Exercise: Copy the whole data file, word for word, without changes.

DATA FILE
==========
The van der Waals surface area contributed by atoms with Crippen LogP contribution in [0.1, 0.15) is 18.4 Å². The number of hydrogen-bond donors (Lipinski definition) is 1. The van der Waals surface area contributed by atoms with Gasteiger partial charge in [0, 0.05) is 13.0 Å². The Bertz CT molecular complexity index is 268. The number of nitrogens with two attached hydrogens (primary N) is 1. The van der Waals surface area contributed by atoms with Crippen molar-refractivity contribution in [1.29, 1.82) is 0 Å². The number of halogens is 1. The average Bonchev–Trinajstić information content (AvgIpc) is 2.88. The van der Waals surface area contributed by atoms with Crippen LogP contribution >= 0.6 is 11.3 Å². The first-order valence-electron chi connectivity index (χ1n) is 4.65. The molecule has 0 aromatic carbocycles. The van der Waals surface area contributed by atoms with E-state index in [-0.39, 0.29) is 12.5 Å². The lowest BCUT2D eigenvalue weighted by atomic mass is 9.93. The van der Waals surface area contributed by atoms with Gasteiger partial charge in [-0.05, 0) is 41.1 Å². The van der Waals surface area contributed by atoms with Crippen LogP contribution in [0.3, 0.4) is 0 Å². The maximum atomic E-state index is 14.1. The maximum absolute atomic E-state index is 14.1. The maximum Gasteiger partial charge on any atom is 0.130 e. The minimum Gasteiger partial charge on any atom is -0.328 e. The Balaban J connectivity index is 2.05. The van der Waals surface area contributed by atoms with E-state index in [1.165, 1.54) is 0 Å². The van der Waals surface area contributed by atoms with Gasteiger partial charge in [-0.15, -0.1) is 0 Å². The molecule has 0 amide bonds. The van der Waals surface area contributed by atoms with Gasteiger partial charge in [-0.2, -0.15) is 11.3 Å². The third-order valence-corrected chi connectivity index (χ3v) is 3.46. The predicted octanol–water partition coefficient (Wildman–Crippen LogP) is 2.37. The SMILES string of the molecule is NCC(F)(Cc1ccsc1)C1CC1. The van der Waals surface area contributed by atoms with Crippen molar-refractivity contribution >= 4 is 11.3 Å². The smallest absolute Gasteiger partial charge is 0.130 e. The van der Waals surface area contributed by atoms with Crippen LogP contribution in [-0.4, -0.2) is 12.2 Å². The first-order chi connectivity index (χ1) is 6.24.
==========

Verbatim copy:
The van der Waals surface area contributed by atoms with Crippen LogP contribution in [0.1, 0.15) is 18.4 Å². The number of hydrogen-bond donors (Lipinski definition) is 1. The van der Waals surface area contributed by atoms with Gasteiger partial charge in [0, 0.05) is 13.0 Å². The Bertz CT molecular complexity index is 268. The number of nitrogens with two attached hydrogens (primary N) is 1. The van der Waals surface area contributed by atoms with Crippen molar-refractivity contribution in [1.29, 1.82) is 0 Å². The number of halogens is 1. The average Bonchev–Trinajstić information content (AvgIpc) is 2.88. The van der Waals surface area contributed by atoms with Crippen LogP contribution >= 0.6 is 11.3 Å². The first-order valence-electron chi connectivity index (χ1n) is 4.65. The molecule has 0 aromatic carbocycles. The van der Waals surface area contributed by atoms with E-state index in [-0.39, 0.29) is 12.5 Å². The lowest BCUT2D eigenvalue weighted by atomic mass is 9.93. The van der Waals surface area contributed by atoms with Gasteiger partial charge in [-0.05, 0) is 41.1 Å². The van der Waals surface area contributed by atoms with Crippen LogP contribution in [0.3, 0.4) is 0 Å². The maximum atomic E-state index is 14.1. The maximum absolute atomic E-state index is 14.1. The maximum Gasteiger partial charge on any atom is 0.130 e. The minimum Gasteiger partial charge on any atom is -0.328 e. The Balaban J connectivity index is 2.05. The van der Waals surface area contributed by atoms with E-state index in [1.165, 1.54) is 0 Å². The van der Waals surface area contributed by atoms with Gasteiger partial charge in [-0.15, -0.1) is 0 Å². The molecule has 0 amide bonds. The van der Waals surface area contributed by atoms with Gasteiger partial charge in [-0.2, -0.15) is 11.3 Å². The third-order valence-corrected chi connectivity index (χ3v) is 3.46. The predicted octanol–water partition coefficient (Wildman–Crippen LogP) is 2.37. The SMILES string of the molecule is NCC(F)(Cc1ccsc1)C1CC1. The van der Waals surface area contributed by atoms with Crippen molar-refractivity contribution >= 4 is 11.3 Å². The smallest absolute Gasteiger partial charge is 0.130 e. The van der Waals surface area contributed by atoms with Crippen LogP contribution in [-0.4, -0.2) is 12.2 Å². The first-order chi connectivity index (χ1) is 6.24.